TOKYO (Reuters) - South Africa coach Rassie Erasmus had promised Japan no less than what his team delivered on Sunday as they advanced to the last four of the Rugby World Cup - a gruelling first-half physical battle, followed by a second-half of point scoring.
The Springboks duly beat Japan 26-3 in their quarter-final after only leading 5-3 at the break. By then, however, they had laid the foundation for their win, smashing the tournament hosts in contact to the point where most of the home side were walking wounded by halftime.
After wasting three or four golden opportunities to blow the score out by the break, Erasmus’s side settled in the second and kept Japan pinned in their own half, then took what opportunities their pressure created.
“We were nervous coming in against Japan and with their home support and the way they have played, building momentum,” said Erasmus, who had picked his side specifically to bludgeon Japan into submission.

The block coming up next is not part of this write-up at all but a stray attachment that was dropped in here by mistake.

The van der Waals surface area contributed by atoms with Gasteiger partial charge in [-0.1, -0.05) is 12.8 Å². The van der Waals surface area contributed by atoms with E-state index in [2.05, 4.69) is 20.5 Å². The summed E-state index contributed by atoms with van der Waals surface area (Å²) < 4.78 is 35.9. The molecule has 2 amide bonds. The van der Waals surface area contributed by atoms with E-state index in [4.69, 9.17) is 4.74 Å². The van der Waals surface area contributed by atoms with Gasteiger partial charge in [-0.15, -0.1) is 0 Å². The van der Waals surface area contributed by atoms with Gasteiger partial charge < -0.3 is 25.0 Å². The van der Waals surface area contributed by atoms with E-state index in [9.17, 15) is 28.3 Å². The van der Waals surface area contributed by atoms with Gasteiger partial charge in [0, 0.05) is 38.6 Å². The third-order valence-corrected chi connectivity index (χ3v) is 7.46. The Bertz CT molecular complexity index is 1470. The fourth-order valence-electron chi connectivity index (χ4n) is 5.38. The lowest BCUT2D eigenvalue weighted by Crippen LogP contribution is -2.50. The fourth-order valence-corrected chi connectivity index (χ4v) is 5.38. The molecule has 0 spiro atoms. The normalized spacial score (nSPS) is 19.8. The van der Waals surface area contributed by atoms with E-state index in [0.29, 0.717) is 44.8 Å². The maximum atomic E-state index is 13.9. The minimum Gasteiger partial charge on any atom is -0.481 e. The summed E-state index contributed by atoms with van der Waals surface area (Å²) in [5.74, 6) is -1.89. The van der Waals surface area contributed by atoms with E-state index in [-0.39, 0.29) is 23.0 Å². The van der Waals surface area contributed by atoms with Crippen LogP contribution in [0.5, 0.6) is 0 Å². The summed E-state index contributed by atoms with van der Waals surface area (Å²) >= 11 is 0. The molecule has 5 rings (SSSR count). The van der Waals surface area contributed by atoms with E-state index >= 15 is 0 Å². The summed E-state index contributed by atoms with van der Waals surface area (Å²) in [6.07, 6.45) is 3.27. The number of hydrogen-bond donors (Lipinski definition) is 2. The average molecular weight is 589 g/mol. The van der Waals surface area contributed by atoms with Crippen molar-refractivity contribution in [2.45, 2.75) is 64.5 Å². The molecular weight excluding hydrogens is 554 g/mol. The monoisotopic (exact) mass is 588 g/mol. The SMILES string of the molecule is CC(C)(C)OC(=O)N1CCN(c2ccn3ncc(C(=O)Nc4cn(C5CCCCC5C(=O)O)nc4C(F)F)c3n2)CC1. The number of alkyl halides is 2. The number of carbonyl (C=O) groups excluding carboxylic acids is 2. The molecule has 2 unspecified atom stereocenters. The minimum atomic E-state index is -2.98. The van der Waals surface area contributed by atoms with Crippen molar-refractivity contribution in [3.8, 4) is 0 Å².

“Our game plan ... was because we experienced them as being fast, the way they play the game with the Ferrari (Kotaro Matsushima) on the wing, it was no secret.
“So we need to keep up with that and match it.”
Intensity was needed from the Springboks if they were to ensure there was no repeat of the ‘Brighton Miracle’, when they were beaten 34-32 by the Brave Blossoms at the 2015 World Cup.
Yet while their defence was outstanding, hitting the Japanese hard and slowing down the speed of their game, their attack will still need to improve in the semi-finals against Wales next Sunday.
They blew three or four tries in the first half alone with poor decision-making and sloppy handling.
“Going in at halftime we were only up a few points and leaving some points out there, there was a lull in the changing room,” Erasmus said.
“But the boys knew which buttons to push to come out of that lull.”
The Springboks’ lineout was a major weapon as they stole five of Japan’s throws, while their rolling maul proved hard to stop with scrumhalf Faf de Klerk’s try courtesy of a 30-metre lineout drive, giving Erasmus confidence for the next two weeks.
“We do have the pack and the backline to go all the way but in 80 minutes when you have four or five minutes when you drop your concentration... you get caught out,” he said.
“We don’t have to improve in specific departments, it is more we have to concentrate for 80 minutes of rugby. That is where we need to improve to win the World Cup.”
Editing by Tony Lawrence